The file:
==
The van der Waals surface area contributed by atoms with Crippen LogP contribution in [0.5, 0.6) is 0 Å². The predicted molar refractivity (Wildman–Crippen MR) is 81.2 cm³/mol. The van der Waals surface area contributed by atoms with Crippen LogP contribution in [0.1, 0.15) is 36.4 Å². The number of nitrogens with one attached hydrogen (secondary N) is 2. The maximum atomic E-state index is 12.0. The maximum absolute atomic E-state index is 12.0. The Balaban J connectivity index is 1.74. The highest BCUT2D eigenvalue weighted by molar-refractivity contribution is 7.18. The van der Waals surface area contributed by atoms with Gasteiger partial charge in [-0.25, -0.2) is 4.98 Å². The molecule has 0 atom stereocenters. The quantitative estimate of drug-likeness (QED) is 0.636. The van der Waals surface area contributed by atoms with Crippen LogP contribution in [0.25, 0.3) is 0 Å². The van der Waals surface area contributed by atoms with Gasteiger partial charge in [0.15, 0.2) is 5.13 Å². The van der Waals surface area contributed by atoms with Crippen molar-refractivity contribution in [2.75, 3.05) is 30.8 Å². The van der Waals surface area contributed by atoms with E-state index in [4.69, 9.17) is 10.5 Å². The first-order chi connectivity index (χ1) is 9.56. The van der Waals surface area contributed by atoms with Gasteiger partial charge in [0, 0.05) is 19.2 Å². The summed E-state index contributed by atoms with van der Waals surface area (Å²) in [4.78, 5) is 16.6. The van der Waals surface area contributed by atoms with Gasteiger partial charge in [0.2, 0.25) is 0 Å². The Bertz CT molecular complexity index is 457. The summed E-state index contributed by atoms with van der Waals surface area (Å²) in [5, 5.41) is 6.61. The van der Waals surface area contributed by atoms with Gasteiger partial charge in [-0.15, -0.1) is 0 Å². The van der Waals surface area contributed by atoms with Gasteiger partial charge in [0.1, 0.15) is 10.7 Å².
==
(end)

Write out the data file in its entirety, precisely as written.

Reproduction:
The van der Waals surface area contributed by atoms with Crippen LogP contribution in [0.5, 0.6) is 0 Å². The predicted molar refractivity (Wildman–Crippen MR) is 81.2 cm³/mol. The van der Waals surface area contributed by atoms with Crippen LogP contribution in [0.1, 0.15) is 36.4 Å². The number of nitrogens with one attached hydrogen (secondary N) is 2. The maximum atomic E-state index is 12.0. The maximum absolute atomic E-state index is 12.0. The Balaban J connectivity index is 1.74. The highest BCUT2D eigenvalue weighted by molar-refractivity contribution is 7.18. The van der Waals surface area contributed by atoms with Gasteiger partial charge in [-0.25, -0.2) is 4.98 Å². The molecule has 0 atom stereocenters. The quantitative estimate of drug-likeness (QED) is 0.636. The van der Waals surface area contributed by atoms with Crippen LogP contribution in [0.25, 0.3) is 0 Å². The van der Waals surface area contributed by atoms with Gasteiger partial charge in [0.15, 0.2) is 5.13 Å². The van der Waals surface area contributed by atoms with Crippen molar-refractivity contribution in [2.75, 3.05) is 30.8 Å². The van der Waals surface area contributed by atoms with E-state index in [4.69, 9.17) is 10.5 Å². The first-order chi connectivity index (χ1) is 9.56. The van der Waals surface area contributed by atoms with Gasteiger partial charge in [0, 0.05) is 19.2 Å². The summed E-state index contributed by atoms with van der Waals surface area (Å²) in [4.78, 5) is 16.6. The van der Waals surface area contributed by atoms with Gasteiger partial charge in [0.2, 0.25) is 0 Å². The Bertz CT molecular complexity index is 457. The summed E-state index contributed by atoms with van der Waals surface area (Å²) in [5, 5.41) is 6.61. The van der Waals surface area contributed by atoms with Gasteiger partial charge in [-0.15, -0.1) is 0 Å². The van der Waals surface area contributed by atoms with Gasteiger partial charge in [0.1, 0.15) is 10.7 Å².